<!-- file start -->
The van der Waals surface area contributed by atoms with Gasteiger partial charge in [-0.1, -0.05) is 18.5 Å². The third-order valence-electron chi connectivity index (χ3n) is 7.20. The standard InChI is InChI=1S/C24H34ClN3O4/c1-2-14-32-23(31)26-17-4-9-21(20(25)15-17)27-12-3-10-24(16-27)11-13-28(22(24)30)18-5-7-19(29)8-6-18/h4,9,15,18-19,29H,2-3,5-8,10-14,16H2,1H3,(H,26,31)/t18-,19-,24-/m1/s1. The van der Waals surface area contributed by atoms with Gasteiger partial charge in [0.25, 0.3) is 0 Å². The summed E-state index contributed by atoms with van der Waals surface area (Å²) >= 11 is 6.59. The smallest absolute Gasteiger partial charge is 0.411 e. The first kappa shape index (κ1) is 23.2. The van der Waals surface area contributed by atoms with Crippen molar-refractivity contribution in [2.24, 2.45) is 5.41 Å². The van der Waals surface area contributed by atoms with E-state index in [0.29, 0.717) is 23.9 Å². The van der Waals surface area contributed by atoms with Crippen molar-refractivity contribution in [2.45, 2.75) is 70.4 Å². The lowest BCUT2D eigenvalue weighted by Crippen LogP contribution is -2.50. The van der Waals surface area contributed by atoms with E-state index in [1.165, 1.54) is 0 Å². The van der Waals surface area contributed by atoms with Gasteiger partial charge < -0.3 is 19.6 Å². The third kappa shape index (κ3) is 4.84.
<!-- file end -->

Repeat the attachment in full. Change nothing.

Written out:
The van der Waals surface area contributed by atoms with Gasteiger partial charge in [-0.1, -0.05) is 18.5 Å². The third-order valence-electron chi connectivity index (χ3n) is 7.20. The standard InChI is InChI=1S/C24H34ClN3O4/c1-2-14-32-23(31)26-17-4-9-21(20(25)15-17)27-12-3-10-24(16-27)11-13-28(22(24)30)18-5-7-19(29)8-6-18/h4,9,15,18-19,29H,2-3,5-8,10-14,16H2,1H3,(H,26,31)/t18-,19-,24-/m1/s1. The van der Waals surface area contributed by atoms with Gasteiger partial charge in [0.25, 0.3) is 0 Å². The summed E-state index contributed by atoms with van der Waals surface area (Å²) >= 11 is 6.59. The smallest absolute Gasteiger partial charge is 0.411 e. The first kappa shape index (κ1) is 23.2. The van der Waals surface area contributed by atoms with Crippen molar-refractivity contribution in [2.24, 2.45) is 5.41 Å². The van der Waals surface area contributed by atoms with E-state index in [0.29, 0.717) is 23.9 Å². The van der Waals surface area contributed by atoms with Crippen molar-refractivity contribution in [2.45, 2.75) is 70.4 Å². The lowest BCUT2D eigenvalue weighted by Crippen LogP contribution is -2.50. The van der Waals surface area contributed by atoms with E-state index in [1.165, 1.54) is 0 Å². The van der Waals surface area contributed by atoms with Gasteiger partial charge < -0.3 is 19.6 Å². The third kappa shape index (κ3) is 4.84.